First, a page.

Have you ever thought to yourself that it would be wonderful to bike to work but you have no idea where to start?
Do you just need to buy a bike and ride?
You want to start your day with the wind in your hair but you have to look presentable for work. HOW?!
You have no idea how bike lanes work and they seem to be full of professional racers.
Long story short, deciding to commute to work on two wheels is intimidating.
My first bike!
In March of 2016 I told my boyfriend I wanted to go for a bike ride with him one weekend. He is a confident cyclist that commutes 365 days of the year, but I just wanted to go on a Sunday stroll with him. We knew my clunky cruiser (which I LOVED) wouldn’t be able to keep up with Grandpa Roadie, so we headed down to the used bike shop to find me a hybrid.
Step One of Commuting – Buy a Bike!
Buying a bike can be intimidating – but the people that work in the store are going to be psyched that you are interested in commuting and are going to want to help you get the best possible bike for your ride. To simply put it, there are generally three types of bikes to choose from – road, hybrid, and mountain bikes. Road bikes are the ones you see that have the funny looking drop handle bars and the rider is “hunched” over – these are the most efficient bikes for commuting, they are light and designed to be quick and comfortable for longer distances. BUT they are freaky to ride if you never have got on one before. Hybrid bikes are in between a road and a mountain bike. They look like a mountain bike with straight handle bars and you sit higher on them, but they are lighter than a mountain bike. They are designed for comfort. Mountain bikes are probably what you grew up on – they are the most common bike to see on the road, but aren’t great for commuting because of their weight and knobby tires – unless you are riding through gravel roads and fields… but let’s just assume you are in a city.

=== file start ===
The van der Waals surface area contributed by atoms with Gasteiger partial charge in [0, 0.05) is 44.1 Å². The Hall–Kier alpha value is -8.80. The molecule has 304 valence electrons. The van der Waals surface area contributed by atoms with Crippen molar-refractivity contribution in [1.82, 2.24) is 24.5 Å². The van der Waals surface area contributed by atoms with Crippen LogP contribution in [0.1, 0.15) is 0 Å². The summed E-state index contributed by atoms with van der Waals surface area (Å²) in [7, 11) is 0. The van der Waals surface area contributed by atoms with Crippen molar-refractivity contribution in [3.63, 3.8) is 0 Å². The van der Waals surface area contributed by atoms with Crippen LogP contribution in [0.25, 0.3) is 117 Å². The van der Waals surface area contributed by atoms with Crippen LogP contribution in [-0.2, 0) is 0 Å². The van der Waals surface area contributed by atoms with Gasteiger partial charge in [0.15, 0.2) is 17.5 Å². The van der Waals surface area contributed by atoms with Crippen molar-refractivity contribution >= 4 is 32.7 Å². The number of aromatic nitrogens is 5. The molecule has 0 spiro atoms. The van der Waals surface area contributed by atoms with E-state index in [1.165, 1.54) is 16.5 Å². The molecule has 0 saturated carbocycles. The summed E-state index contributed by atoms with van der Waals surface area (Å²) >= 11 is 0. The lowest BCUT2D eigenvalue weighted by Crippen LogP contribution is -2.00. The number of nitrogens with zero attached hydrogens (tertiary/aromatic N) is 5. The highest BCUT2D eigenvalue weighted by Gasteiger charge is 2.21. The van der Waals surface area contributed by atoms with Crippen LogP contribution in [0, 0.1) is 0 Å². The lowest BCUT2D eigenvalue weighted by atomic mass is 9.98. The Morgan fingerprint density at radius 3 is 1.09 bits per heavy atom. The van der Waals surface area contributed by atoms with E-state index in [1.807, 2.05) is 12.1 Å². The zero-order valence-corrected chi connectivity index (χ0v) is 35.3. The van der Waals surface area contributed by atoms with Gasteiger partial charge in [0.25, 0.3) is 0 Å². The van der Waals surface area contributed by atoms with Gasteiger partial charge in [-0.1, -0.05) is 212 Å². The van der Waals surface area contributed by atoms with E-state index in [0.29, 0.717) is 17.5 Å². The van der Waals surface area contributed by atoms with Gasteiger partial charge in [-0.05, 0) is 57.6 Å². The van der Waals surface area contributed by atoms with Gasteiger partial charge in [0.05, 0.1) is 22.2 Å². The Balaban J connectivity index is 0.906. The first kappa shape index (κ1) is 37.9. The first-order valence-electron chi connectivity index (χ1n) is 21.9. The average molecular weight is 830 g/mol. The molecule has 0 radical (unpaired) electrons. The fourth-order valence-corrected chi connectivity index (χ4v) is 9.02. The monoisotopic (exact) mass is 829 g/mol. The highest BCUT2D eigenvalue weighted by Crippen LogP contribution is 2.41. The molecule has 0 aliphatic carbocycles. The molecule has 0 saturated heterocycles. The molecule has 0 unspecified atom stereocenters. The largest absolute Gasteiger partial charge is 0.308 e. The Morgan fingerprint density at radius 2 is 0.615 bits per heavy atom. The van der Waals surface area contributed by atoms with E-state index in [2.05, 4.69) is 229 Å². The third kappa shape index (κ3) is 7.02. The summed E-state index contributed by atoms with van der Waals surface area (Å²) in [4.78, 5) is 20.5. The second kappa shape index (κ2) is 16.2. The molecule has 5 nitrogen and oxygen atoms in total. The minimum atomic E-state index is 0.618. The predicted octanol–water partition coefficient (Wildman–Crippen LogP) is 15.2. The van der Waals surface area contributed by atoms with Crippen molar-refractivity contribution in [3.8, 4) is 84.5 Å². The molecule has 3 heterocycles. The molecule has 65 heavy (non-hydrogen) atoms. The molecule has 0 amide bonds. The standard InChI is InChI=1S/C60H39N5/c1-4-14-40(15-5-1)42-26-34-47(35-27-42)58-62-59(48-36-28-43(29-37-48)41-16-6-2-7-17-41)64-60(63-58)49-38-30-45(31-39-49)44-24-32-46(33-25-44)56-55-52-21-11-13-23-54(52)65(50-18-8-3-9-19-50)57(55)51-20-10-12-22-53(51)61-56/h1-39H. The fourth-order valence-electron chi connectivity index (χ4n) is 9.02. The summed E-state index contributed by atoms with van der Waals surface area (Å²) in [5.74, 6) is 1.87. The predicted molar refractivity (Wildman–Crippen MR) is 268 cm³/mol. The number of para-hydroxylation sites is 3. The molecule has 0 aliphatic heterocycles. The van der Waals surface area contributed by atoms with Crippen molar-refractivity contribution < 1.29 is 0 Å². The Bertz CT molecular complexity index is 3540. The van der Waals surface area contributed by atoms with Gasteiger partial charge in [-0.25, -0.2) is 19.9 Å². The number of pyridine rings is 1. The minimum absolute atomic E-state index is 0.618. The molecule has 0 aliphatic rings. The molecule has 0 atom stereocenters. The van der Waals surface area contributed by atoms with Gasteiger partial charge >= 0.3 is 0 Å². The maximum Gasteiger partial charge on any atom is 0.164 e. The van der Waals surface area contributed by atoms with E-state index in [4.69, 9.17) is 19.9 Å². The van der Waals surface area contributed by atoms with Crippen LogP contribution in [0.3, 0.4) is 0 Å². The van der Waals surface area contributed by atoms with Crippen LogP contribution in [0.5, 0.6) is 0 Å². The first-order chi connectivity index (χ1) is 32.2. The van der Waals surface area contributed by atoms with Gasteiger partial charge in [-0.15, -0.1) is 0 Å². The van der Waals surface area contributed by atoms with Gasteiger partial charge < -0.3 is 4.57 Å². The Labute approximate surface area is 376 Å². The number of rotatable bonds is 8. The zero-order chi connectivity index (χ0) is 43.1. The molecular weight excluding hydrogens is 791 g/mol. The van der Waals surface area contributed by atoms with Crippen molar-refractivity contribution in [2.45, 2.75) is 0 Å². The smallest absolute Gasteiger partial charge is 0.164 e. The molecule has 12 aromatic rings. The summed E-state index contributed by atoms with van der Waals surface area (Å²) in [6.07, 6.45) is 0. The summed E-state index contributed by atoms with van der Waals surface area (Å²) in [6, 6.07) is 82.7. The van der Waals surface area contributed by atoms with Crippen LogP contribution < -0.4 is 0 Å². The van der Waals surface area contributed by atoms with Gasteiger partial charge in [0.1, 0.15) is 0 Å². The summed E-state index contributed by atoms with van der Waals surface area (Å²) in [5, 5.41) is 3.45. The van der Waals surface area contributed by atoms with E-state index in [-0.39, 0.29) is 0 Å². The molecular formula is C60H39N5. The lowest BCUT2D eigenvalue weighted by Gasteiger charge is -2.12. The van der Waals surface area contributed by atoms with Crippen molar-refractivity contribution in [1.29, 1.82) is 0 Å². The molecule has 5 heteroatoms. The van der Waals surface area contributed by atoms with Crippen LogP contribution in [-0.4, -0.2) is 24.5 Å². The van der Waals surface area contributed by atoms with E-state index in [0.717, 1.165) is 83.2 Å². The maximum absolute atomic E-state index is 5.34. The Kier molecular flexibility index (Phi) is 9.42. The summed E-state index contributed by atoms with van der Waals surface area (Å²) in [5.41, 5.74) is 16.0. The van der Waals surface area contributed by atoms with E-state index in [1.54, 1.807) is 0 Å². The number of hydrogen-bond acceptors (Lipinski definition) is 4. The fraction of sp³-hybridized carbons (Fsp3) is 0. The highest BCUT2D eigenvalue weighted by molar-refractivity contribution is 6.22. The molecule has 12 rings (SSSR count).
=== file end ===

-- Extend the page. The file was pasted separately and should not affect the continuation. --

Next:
Road bikes intimidated me so I went with a used hybrid bike that cost me $300. It was a brand new bike that was donated to the shop and I was stoked to get it! We went on our Sunday ride and I was hooked. I decided right then and there that I was going to be a commuter. But I had no idea what I needed to do to be one.
*within 3 months of riding I got fed up with the road bikes constantly passing me, so I went ahead and bought a road bike (2017 Kona Jake the Snake) and it was the best commuting decision I made. I challenge you to buy a road bike even if it’s intimidating! It’ll be worth it, I promise!*
Going for a Rocky Mountain ride on Jake the Snake!
Step Two of Commuting – Gear Up!
Unfortunately commuting isn’t the cheapest hobby when you start out – but you end up saving so much when you consider the gas, oil changes, and other vehicle maintenance you’ll save on! Plus.. you’re investing in your health!
So what are the basic things you need to buy?
- A bike – duh
- A helmet – duh. *AND WEAR IT*
- A bike lock
- Either a backpack to hold gear or a bike bag – I use both
- Bike Lights
- A road pump
- An “emergency kit” including tire levers, a spare tube, a patch kit, a spare chain link & a multi-tool
Stuck behind a train, at least the view is nice!
Other things to carry
- Clothes for work
- Cell phone
If you already don’t have outdoor clothes make sure you buy weather appropriate clothing – I have been caught in the rain, snow, and wind – but there is no such thing as bad weather, just bad gear 😉
Step Three of Commuting – Bikes 101